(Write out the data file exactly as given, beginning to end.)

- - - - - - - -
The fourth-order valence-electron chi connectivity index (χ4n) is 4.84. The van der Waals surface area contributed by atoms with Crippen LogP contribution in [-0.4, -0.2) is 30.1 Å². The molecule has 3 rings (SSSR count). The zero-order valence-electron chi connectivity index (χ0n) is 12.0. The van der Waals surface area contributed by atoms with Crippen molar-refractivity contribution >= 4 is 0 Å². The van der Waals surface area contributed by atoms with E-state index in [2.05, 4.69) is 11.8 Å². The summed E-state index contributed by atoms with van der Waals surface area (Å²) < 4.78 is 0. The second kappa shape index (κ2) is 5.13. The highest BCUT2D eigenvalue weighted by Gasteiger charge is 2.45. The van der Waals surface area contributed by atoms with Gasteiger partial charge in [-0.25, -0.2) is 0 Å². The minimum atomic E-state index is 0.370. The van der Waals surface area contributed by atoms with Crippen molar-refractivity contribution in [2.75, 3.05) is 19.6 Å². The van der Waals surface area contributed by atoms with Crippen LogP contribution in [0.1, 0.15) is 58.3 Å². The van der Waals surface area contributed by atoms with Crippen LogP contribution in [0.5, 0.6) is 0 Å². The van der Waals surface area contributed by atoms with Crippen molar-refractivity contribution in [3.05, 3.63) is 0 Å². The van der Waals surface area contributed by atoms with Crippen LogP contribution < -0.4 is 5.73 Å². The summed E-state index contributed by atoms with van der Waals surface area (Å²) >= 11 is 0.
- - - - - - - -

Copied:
The fourth-order valence-electron chi connectivity index (χ4n) is 4.84. The van der Waals surface area contributed by atoms with Crippen LogP contribution in [-0.4, -0.2) is 30.1 Å². The molecule has 3 rings (SSSR count). The zero-order valence-electron chi connectivity index (χ0n) is 12.0. The van der Waals surface area contributed by atoms with Crippen molar-refractivity contribution >= 4 is 0 Å². The van der Waals surface area contributed by atoms with E-state index in [2.05, 4.69) is 11.8 Å². The summed E-state index contributed by atoms with van der Waals surface area (Å²) < 4.78 is 0. The second kappa shape index (κ2) is 5.13. The highest BCUT2D eigenvalue weighted by Gasteiger charge is 2.45. The van der Waals surface area contributed by atoms with Gasteiger partial charge in [-0.25, -0.2) is 0 Å². The minimum atomic E-state index is 0.370. The van der Waals surface area contributed by atoms with Crippen molar-refractivity contribution in [2.75, 3.05) is 19.6 Å². The van der Waals surface area contributed by atoms with Crippen LogP contribution in [0.1, 0.15) is 58.3 Å². The van der Waals surface area contributed by atoms with Crippen LogP contribution in [0.5, 0.6) is 0 Å². The van der Waals surface area contributed by atoms with Crippen molar-refractivity contribution in [3.05, 3.63) is 0 Å². The van der Waals surface area contributed by atoms with Crippen LogP contribution < -0.4 is 5.73 Å². The summed E-state index contributed by atoms with van der Waals surface area (Å²) >= 11 is 0.